10. Buckland, P. C., Dugmore, A. J., Perry, D., Savory, D., and Sveinbjarnardóttir, G. (1991). Holt in Eyjafjallasveit, Iceland: A palaeoecological study of the impact of Landnám. Acta Archaeologica 61: 267–271.Google Scholar
  11. Dahl, S. (1970). The Norse settlement of the Faroe Islands. Medieval Archaeology 14: 60–73.Google Scholar
  12. Danish Meteorological Institute (1998). The Climate of the Faroe Islands—With Climatological Standard Normals, 1961–1990, DMI, Copenhagen.Google Scholar
  13. Edwards, K. J., Buckland, P. C., Craigie, R., Panagiotakopulu, E., and Stummann-Hansen, S. (1998). Landscapes at Landnám: Palynological evidence from Toftanes, Faroe Islands. Fróðskaparrit 46: 229–244.Google Scholar
  14. Edwards, K. J., Borthwick, D., Cook, G., Dugmore, A. J., Mairs, K.-A., Church, M. J., Simpson, I. A., and Adderley, W. P. (2005). Landscape change in eastern Suðuroy, Faroe islands: A hypothesis-based approach to the determination of natural processes and human artifice. Human Ecology 33: 621–650.Google Scholar
  15. Fosaa, A. M. (2001). A review of plant communities of the Faroe Islands. Fróðskaparrit 48: 41–54.Google Scholar
  16. Fredskild, B. (1988). Agriculture in a marginal area—South Greenland from the Norse Landnam (A.D. 985) to the present (A.D. 1985). In Birks, H., Birks H. J. B., Kaland, P. E., and Moe, D. (eds.), The Cultural Landscape—Past, Present and Future, Cambridge University Press, Cambridge, pp. 381–393.Google Scholar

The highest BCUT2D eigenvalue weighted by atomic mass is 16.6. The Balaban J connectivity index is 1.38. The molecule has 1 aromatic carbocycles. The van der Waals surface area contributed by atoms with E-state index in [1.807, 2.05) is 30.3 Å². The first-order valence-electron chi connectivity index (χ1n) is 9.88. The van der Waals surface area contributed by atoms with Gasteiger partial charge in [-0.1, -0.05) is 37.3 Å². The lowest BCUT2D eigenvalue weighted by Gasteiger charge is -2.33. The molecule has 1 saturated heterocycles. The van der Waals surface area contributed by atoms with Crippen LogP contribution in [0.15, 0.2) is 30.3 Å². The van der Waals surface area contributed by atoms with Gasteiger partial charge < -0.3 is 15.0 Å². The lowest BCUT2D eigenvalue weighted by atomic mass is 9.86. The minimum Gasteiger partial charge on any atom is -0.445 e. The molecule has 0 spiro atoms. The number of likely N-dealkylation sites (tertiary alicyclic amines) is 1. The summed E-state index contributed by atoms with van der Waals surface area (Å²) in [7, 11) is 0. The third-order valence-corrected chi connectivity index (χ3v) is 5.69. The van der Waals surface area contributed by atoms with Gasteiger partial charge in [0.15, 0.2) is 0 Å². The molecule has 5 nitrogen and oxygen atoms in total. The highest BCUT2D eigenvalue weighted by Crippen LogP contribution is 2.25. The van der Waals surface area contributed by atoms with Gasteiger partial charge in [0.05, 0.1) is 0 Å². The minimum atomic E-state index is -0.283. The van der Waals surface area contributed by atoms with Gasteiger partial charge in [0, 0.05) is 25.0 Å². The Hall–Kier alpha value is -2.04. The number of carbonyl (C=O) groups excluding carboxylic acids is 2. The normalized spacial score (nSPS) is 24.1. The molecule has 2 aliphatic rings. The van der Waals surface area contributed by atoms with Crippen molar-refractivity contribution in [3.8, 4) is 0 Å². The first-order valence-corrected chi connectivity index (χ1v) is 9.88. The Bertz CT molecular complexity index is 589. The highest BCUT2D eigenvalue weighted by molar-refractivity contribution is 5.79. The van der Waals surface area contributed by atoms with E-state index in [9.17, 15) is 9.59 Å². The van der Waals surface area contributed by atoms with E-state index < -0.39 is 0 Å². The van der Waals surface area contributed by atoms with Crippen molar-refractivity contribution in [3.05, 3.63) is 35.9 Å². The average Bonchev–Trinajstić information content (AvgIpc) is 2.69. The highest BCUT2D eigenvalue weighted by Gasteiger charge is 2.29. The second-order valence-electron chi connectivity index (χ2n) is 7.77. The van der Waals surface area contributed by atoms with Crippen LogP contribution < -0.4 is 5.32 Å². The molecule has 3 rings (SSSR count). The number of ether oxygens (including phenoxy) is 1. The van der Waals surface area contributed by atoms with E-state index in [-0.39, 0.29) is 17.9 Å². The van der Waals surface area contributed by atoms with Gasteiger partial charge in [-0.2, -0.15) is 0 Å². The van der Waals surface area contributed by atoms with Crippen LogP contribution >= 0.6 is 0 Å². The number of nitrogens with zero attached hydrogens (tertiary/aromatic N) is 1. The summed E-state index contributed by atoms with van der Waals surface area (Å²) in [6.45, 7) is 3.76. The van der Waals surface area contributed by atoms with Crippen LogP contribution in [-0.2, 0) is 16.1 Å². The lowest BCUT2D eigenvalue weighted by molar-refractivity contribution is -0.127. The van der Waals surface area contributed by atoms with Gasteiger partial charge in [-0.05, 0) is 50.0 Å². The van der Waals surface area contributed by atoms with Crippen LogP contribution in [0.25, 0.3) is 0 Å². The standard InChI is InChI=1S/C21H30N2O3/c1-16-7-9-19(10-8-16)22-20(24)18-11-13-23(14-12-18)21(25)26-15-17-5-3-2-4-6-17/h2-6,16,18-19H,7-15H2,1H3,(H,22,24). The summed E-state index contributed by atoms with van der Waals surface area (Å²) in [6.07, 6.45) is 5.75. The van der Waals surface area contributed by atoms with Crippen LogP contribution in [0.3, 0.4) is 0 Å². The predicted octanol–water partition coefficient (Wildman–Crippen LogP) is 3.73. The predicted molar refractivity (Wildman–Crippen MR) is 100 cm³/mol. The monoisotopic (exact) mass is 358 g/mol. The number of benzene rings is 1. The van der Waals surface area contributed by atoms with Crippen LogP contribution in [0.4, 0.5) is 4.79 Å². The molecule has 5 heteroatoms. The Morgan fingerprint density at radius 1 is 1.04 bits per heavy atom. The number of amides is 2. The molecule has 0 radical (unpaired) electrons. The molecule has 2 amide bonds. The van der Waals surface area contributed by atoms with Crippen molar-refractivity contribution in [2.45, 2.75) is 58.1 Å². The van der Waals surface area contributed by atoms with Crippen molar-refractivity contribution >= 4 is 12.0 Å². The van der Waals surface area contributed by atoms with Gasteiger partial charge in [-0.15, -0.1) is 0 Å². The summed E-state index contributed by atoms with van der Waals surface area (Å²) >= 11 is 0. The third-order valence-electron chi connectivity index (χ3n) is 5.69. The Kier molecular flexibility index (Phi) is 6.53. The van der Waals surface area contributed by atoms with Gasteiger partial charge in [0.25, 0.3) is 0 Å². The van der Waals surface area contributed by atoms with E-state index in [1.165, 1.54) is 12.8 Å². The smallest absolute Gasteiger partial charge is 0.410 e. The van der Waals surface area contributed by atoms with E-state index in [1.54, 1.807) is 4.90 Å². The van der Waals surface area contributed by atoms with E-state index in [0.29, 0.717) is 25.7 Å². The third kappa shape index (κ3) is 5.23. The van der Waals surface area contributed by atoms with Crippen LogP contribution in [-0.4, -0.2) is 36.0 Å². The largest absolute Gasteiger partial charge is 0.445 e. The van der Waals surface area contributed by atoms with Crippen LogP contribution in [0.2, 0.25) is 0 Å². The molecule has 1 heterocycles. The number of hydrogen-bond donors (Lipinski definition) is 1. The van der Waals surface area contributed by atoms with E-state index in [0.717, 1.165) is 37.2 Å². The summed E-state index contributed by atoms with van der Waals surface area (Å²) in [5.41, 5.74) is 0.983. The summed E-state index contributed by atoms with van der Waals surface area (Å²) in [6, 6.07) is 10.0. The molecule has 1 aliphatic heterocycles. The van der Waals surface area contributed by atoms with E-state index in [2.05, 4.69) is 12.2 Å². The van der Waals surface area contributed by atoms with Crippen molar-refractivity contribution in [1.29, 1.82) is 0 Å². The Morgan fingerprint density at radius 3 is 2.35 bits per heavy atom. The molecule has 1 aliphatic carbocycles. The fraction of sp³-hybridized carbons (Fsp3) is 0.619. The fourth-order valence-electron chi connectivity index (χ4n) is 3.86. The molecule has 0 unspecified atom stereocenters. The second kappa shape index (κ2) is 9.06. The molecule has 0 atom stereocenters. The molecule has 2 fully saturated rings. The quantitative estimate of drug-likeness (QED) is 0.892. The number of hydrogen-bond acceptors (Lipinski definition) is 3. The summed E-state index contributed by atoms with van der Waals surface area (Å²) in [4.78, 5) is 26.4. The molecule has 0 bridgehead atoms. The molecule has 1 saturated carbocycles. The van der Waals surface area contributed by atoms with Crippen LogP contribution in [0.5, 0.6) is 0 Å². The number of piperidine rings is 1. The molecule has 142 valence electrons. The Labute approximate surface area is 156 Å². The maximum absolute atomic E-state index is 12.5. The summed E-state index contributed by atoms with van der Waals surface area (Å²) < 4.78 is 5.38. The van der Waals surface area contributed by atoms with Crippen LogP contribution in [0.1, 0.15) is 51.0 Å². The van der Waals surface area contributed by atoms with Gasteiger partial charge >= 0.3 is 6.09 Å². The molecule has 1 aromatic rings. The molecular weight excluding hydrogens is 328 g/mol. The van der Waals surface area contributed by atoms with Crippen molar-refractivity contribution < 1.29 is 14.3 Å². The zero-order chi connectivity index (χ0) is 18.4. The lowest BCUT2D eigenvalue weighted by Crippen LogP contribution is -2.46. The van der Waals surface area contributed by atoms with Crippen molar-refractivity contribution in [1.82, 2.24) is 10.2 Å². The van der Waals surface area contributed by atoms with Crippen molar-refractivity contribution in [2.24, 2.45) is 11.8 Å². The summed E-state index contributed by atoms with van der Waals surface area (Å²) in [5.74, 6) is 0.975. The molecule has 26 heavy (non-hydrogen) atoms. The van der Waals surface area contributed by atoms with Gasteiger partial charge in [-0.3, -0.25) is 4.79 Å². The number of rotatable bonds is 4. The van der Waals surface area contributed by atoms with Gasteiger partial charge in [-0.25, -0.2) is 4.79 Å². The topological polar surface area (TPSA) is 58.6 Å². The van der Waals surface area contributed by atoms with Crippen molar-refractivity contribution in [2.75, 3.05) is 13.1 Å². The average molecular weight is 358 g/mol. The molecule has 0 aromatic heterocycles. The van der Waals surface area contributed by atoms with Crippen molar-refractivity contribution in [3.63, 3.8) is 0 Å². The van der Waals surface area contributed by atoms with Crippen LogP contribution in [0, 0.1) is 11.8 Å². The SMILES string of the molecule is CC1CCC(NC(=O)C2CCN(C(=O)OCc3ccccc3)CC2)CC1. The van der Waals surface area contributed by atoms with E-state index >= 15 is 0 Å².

17. Fredskild, B. (1992). Agriculture in SW Greenland in the Norse period (A.D. 982–c. 1450). Journal of the European Network of Scientific Cooperation for Cultural Heritage 31: 39–43.Google Scholar
  18. Friðriksson, S. (1972). Grass and grass utilization in Iceland. Ecology 53: 785–796.Google Scholar
  19. Hallsdóttir, M. (1987). Pollen analytical studies of human influence on vegetation in relation to the Landnám tephra layer in southwest Iceland. Lundqua Thesis 18, Department of Quaternary Geology, Lund University.Google Scholar
  20. Hannon, G. E., and Bradshaw, R. H. W. (2000). Impacts and timing of the first human settlement on vegetation of the Faroe Islands. Quaternary Research 54: 404–413.Google Scholar
  21. Hannon, G. E., Wastegård, Bradshaw, E., and Bradshaw, R. H. W. (2001). Human impacts and landscape degradation on the Faroe Islands. Proceedings of the Royal Irish Academy 101B: 129–139.Google Scholar
  22. Hansen, K., and Johansen, J. (1982). Flora and vegetation of the Faroe Islands. Monographiae Biologicae 46: 35–52.Google Scholar
  23. Humlum, O., and Christiansen, H. H. (1998). Late Holocene climate forcing of geomorphic activity in the Faroe Islands. Fróðskaparrit 46: 169–189.Google Scholar
  24. Jakobsen, B. H. (1991). Soil resources and soil erosion in the Norse settlement area of Østerbygden in southern Greenland. Acta Borealia 1: 56–68.Google Scholar
  25. Jóhansen, J. (1981). Vegetational development in the Faroes from 10,000 BP to the present. DGU Årbog 1981: 111–136.Google Scholar
  26. Lawson, I. T., Edwards, K. J., Arge, S., Dugmore, A. J., Church, M., Mairs, K.-A., and McGovern, T. H. (2005). Landscapes of southern Sandoy, Faroes, circum-Landnám. Human Ecology 33: 651–684.Google Scholar
  27. Mahler, D. (1991). Argisbrekka. New evidence of shielings in the Faroe Islands. Acta Archaeologica 61: 60–72.Google Scholar
  28. Melsteð, B., Jónsson, F., and þórlófsson, B. (eds.) (1990). Jaarðbók Árna Magnússonar og Páls Vídalín 1–11, Copenhagen.Google Scholar
  29. RALA (1978a). Utilization and conservation of grasslands. Progress report 1976. Agricultural Research Institute, Iceland. RALA Report No. 29, Reykjavík.Google Scholar